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Soft-Boiled Science: Egg-cellently Cooked Eggs

A cooking challenge from Science Buddies



George Resteck

Key concepts
Food science
Proteins
Heat
Eggs

Introduction
Have you ever been in such a rush in the morning that you barely had time for breakfast? Eggs can be a good breakfast choice because they can be cooked quickly and in many different ways. Eggs have been eaten for thousands of years, all over the world. Hard-boiled eggs are commonly used for dying Easter eggs, but a soft-boiled egg can make a yummy breakfast or snack. How does different exposure to heat at different times change the way an egg cooks? In this activity you'll determine the best recipe for producing consistent, soft-boiled eggs that will get your day off to a great start no matter what time of year!

Background
The typical egg packs a big punch in a small package. One large egg has about 75 calories, many essential nutrients, lots of high-quality protein, various vitamins, multiple minerals, choline, folate and riboflavin. Eggs can help you maintain muscle strength as well as promote a healthy brain and eye function. The yolk contains the fat of the egg, most of the vitamins and minerals, and about half of the protein. The albumen (egg white) is mostly water (about 90 percent) and protein (about 10 percent).

There are several methods for preparing eggs. They can be scrambled, poached, fried, pickled, hard-boiled and soft-boiled. In a raw egg the proteins in the egg are folded and curled up tight. But when you cook an egg, the heat causes its proteins to uncurl so that they interact with one another, forming a network of connected proteins. In a soft-boiled egg the white is firm but the yolk is between runny and solid—in other words, the yolk should be viscous, or thickened and sticky.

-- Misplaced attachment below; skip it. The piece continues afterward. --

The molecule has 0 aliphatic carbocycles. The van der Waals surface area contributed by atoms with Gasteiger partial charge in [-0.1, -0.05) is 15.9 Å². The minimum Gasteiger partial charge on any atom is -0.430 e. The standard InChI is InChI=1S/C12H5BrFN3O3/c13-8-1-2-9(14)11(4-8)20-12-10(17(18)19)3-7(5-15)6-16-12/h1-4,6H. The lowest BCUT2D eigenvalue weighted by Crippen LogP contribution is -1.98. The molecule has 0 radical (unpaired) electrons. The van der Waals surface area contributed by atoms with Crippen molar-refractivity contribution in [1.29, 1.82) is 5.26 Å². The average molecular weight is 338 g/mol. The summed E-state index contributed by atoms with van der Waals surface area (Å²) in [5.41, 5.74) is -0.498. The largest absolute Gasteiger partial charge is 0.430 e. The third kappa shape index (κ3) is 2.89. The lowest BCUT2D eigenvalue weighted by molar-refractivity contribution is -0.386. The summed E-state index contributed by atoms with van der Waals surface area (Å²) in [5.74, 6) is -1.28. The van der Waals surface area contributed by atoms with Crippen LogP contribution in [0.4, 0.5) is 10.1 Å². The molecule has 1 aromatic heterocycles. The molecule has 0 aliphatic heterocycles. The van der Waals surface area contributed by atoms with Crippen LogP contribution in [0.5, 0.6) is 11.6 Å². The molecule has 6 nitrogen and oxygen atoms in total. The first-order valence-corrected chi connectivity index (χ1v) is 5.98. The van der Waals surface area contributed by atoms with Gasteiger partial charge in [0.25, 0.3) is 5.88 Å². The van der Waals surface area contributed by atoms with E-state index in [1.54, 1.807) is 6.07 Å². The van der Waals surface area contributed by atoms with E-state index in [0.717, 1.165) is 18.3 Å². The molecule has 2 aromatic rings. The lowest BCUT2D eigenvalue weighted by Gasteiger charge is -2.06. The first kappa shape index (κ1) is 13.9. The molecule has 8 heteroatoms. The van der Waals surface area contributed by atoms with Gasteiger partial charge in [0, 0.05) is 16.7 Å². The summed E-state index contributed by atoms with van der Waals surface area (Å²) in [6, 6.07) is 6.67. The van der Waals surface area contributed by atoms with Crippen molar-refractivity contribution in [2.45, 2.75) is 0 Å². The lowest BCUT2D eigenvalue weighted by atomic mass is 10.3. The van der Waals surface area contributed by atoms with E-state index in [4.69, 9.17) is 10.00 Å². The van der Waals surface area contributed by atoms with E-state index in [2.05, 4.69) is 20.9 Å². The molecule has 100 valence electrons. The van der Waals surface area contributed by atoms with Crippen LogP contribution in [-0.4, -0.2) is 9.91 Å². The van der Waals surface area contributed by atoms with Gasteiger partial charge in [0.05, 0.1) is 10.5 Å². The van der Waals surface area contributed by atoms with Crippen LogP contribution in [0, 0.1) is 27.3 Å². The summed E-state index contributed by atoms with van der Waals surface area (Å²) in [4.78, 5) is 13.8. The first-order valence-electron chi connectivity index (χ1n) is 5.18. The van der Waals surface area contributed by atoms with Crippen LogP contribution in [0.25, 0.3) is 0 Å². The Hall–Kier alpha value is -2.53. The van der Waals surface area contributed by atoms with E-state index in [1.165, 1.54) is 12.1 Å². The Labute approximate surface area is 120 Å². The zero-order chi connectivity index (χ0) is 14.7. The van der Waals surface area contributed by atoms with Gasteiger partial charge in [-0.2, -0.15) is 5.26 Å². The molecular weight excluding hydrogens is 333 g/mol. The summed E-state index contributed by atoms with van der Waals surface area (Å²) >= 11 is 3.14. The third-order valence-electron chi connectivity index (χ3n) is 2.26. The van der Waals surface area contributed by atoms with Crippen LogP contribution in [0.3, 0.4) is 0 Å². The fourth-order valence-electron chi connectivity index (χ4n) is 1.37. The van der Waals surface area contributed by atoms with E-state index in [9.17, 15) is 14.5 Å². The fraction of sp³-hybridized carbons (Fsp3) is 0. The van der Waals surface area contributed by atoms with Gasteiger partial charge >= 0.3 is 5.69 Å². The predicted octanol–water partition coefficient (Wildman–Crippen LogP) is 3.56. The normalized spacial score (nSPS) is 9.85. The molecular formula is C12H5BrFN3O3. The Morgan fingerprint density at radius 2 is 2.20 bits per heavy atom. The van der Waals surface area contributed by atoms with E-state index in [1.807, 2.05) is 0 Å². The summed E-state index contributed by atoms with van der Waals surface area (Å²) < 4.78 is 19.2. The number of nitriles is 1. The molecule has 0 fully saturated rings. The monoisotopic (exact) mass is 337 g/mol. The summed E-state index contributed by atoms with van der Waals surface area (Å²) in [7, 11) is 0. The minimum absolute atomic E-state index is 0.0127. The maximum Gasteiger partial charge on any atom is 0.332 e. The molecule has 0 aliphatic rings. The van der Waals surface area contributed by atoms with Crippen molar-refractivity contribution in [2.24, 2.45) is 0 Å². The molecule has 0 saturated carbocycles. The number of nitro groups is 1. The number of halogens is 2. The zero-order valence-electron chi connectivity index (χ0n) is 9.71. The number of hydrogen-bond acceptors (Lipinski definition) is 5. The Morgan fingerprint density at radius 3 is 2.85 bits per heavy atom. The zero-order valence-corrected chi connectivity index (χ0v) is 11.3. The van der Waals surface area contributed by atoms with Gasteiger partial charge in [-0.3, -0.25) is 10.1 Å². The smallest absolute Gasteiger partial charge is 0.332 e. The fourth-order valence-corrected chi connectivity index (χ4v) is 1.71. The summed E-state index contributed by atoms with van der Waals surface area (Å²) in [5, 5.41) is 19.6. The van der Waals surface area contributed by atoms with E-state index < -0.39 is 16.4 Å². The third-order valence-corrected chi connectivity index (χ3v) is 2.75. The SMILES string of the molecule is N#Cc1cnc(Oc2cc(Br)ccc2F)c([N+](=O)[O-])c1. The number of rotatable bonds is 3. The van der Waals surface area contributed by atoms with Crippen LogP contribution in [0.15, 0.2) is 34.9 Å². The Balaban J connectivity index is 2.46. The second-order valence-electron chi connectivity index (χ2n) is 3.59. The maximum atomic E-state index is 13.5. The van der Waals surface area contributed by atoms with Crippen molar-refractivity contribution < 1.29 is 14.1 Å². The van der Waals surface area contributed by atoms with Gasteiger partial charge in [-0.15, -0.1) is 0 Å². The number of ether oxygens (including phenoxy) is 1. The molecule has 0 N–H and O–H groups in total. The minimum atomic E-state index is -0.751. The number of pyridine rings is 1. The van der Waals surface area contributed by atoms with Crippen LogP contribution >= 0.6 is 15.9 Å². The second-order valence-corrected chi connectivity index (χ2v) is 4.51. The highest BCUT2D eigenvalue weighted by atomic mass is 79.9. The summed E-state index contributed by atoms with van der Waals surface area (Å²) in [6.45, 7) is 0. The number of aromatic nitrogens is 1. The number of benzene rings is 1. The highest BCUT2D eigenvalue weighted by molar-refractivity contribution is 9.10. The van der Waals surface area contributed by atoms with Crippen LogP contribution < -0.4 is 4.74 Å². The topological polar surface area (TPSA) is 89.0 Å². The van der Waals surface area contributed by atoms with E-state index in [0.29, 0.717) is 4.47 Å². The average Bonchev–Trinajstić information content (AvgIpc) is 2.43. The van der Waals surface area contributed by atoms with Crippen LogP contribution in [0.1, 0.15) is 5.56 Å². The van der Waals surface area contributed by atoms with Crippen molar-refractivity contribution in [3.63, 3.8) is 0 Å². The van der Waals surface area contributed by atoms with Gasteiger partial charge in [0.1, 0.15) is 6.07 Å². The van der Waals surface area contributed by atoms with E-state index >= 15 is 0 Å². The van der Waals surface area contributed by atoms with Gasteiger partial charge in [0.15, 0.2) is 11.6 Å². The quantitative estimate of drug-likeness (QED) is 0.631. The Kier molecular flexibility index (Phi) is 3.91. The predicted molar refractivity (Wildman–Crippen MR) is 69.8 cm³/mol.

Materials
• Three raw eggs
• Pot with lid
• Ice cubes
• Water
• Large bowl
• Stove top (adult supervision is recommended while using the stove and handling any hot items)
• Slotted spoon
• Timer
• Plates

Preparation
• If the eggs are being stored in the refrigerator, take them out and let them warm to room temperature. This may take about an hour.
• Remember to always wash your hands with soap and warm water after handling uncooked eggs because they can carry salmonella. For this same reason, it is not recommended that you eat any uncooked eggs you prepare in this activity.
• Gently place an egg in a pot and add water. Fill the pot so that the egg is covered by about an inch of water.
• Put several ice cubes in a large bowl and fill it with enough water to cover an egg. This will be your ice water bath. If many of the ice cubes melt during the activity, add new ones to the bowl.

Procedure
• Place the pot of water with the egg in it on the stove top, put the lid on the pot and bring the water to a boil. (Please have adult supervision when operating the stove and handling hot items.)
• Once the water is vigorously boiling, let the egg cook for five minutes. Keep the lid on the pot during this time.
• After boiling for five minutes, carefully remove the egg using the slotted spoon and place it into the ice water bath.
• Let the egg sit in the bath for one minute, then remove the egg, peel it and place it on a plate.
• Observe the egg. Is the white firm or watery? How thick is the solid white? Is the yolk slimy, viscous or hard? Overall, does it seem like the egg is soft-boiled?
• Bring the water in the pot back up to a vigorous boil and use the slotted spoon to carefully place a new raw egg into the boiling water. Let the egg boil for five minutes (with the lid on the pot).